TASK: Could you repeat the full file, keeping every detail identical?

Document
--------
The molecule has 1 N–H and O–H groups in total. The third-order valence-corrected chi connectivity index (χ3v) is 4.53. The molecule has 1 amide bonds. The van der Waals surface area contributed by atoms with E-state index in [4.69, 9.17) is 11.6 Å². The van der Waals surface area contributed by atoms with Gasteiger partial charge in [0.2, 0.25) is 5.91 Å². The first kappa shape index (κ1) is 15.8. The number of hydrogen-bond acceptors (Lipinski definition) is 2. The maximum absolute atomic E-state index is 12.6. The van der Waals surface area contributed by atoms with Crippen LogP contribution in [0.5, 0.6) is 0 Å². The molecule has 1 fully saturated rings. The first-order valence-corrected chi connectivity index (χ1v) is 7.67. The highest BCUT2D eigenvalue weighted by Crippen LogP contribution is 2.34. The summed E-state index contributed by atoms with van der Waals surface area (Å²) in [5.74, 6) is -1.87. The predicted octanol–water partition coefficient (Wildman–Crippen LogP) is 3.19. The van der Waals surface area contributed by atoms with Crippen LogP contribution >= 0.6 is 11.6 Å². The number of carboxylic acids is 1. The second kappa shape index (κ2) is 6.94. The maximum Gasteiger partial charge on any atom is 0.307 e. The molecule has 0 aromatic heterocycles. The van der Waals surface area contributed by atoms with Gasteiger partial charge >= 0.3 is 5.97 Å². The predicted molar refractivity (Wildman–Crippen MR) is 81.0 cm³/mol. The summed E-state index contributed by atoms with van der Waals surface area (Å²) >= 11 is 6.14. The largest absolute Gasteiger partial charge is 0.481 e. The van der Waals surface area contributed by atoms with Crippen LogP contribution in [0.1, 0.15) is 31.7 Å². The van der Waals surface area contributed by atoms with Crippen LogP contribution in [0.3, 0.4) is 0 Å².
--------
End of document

The molecule has 1 N–H and O–H groups in total. The third-order valence-corrected chi connectivity index (χ3v) is 4.53. The molecule has 1 amide bonds. The van der Waals surface area contributed by atoms with E-state index in [4.69, 9.17) is 11.6 Å². The van der Waals surface area contributed by atoms with Gasteiger partial charge in [0.2, 0.25) is 5.91 Å². The first kappa shape index (κ1) is 15.8. The number of hydrogen-bond acceptors (Lipinski definition) is 2. The maximum absolute atomic E-state index is 12.6. The van der Waals surface area contributed by atoms with Crippen LogP contribution in [0.5, 0.6) is 0 Å². The molecule has 1 fully saturated rings. The first-order valence-corrected chi connectivity index (χ1v) is 7.67. The highest BCUT2D eigenvalue weighted by Crippen LogP contribution is 2.34. The summed E-state index contributed by atoms with van der Waals surface area (Å²) in [5.74, 6) is -1.87. The predicted octanol–water partition coefficient (Wildman–Crippen LogP) is 3.19. The van der Waals surface area contributed by atoms with Crippen LogP contribution >= 0.6 is 11.6 Å². The number of carboxylic acids is 1. The second kappa shape index (κ2) is 6.94. The maximum Gasteiger partial charge on any atom is 0.307 e. The molecule has 0 aromatic heterocycles. The van der Waals surface area contributed by atoms with Gasteiger partial charge >= 0.3 is 5.97 Å². The predicted molar refractivity (Wildman–Crippen MR) is 81.0 cm³/mol. The summed E-state index contributed by atoms with van der Waals surface area (Å²) >= 11 is 6.14. The largest absolute Gasteiger partial charge is 0.481 e. The van der Waals surface area contributed by atoms with Crippen LogP contribution in [0.1, 0.15) is 31.7 Å². The van der Waals surface area contributed by atoms with Crippen LogP contribution in [0.3, 0.4) is 0 Å².